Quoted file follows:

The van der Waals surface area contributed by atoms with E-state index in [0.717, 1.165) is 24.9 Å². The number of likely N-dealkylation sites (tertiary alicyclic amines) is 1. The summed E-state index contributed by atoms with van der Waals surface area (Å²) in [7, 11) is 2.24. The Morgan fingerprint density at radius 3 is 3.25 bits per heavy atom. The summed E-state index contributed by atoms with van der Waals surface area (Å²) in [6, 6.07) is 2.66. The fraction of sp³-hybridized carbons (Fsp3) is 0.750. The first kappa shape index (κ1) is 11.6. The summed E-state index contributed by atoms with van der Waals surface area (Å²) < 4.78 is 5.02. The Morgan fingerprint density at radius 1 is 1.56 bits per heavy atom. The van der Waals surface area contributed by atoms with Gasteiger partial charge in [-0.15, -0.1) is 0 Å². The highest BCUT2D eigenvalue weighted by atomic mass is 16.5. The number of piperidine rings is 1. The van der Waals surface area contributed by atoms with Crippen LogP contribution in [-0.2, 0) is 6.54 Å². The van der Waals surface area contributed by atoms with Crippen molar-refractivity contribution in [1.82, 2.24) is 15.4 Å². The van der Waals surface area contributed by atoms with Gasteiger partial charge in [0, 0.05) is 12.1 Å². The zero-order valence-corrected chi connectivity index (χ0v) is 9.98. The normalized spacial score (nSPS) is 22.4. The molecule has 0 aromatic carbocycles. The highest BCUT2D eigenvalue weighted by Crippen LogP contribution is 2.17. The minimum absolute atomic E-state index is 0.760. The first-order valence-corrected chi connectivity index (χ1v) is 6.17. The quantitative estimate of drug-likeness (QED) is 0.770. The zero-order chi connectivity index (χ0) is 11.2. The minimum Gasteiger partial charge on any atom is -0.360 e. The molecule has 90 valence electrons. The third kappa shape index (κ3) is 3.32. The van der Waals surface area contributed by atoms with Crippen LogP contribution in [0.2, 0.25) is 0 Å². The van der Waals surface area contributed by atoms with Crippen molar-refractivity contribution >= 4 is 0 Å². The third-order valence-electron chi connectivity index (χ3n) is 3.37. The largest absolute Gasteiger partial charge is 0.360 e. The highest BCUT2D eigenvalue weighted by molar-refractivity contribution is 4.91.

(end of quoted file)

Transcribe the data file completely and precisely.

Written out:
The van der Waals surface area contributed by atoms with E-state index in [0.717, 1.165) is 24.9 Å². The number of likely N-dealkylation sites (tertiary alicyclic amines) is 1. The summed E-state index contributed by atoms with van der Waals surface area (Å²) in [7, 11) is 2.24. The Morgan fingerprint density at radius 3 is 3.25 bits per heavy atom. The summed E-state index contributed by atoms with van der Waals surface area (Å²) in [6, 6.07) is 2.66. The fraction of sp³-hybridized carbons (Fsp3) is 0.750. The first kappa shape index (κ1) is 11.6. The summed E-state index contributed by atoms with van der Waals surface area (Å²) < 4.78 is 5.02. The Morgan fingerprint density at radius 1 is 1.56 bits per heavy atom. The van der Waals surface area contributed by atoms with Gasteiger partial charge in [-0.15, -0.1) is 0 Å². The highest BCUT2D eigenvalue weighted by atomic mass is 16.5. The number of piperidine rings is 1. The van der Waals surface area contributed by atoms with Crippen LogP contribution in [-0.2, 0) is 6.54 Å². The van der Waals surface area contributed by atoms with Crippen molar-refractivity contribution in [1.82, 2.24) is 15.4 Å². The van der Waals surface area contributed by atoms with Gasteiger partial charge in [0, 0.05) is 12.1 Å². The zero-order valence-corrected chi connectivity index (χ0v) is 9.98. The normalized spacial score (nSPS) is 22.4. The molecule has 0 aromatic carbocycles. The highest BCUT2D eigenvalue weighted by Crippen LogP contribution is 2.17. The minimum absolute atomic E-state index is 0.760. The first-order valence-corrected chi connectivity index (χ1v) is 6.17. The quantitative estimate of drug-likeness (QED) is 0.770. The zero-order chi connectivity index (χ0) is 11.2. The minimum Gasteiger partial charge on any atom is -0.360 e. The molecule has 90 valence electrons. The third kappa shape index (κ3) is 3.32. The van der Waals surface area contributed by atoms with Crippen LogP contribution in [0.2, 0.25) is 0 Å². The van der Waals surface area contributed by atoms with Crippen molar-refractivity contribution >= 4 is 0 Å². The third-order valence-electron chi connectivity index (χ3n) is 3.37. The largest absolute Gasteiger partial charge is 0.360 e. The highest BCUT2D eigenvalue weighted by molar-refractivity contribution is 4.91.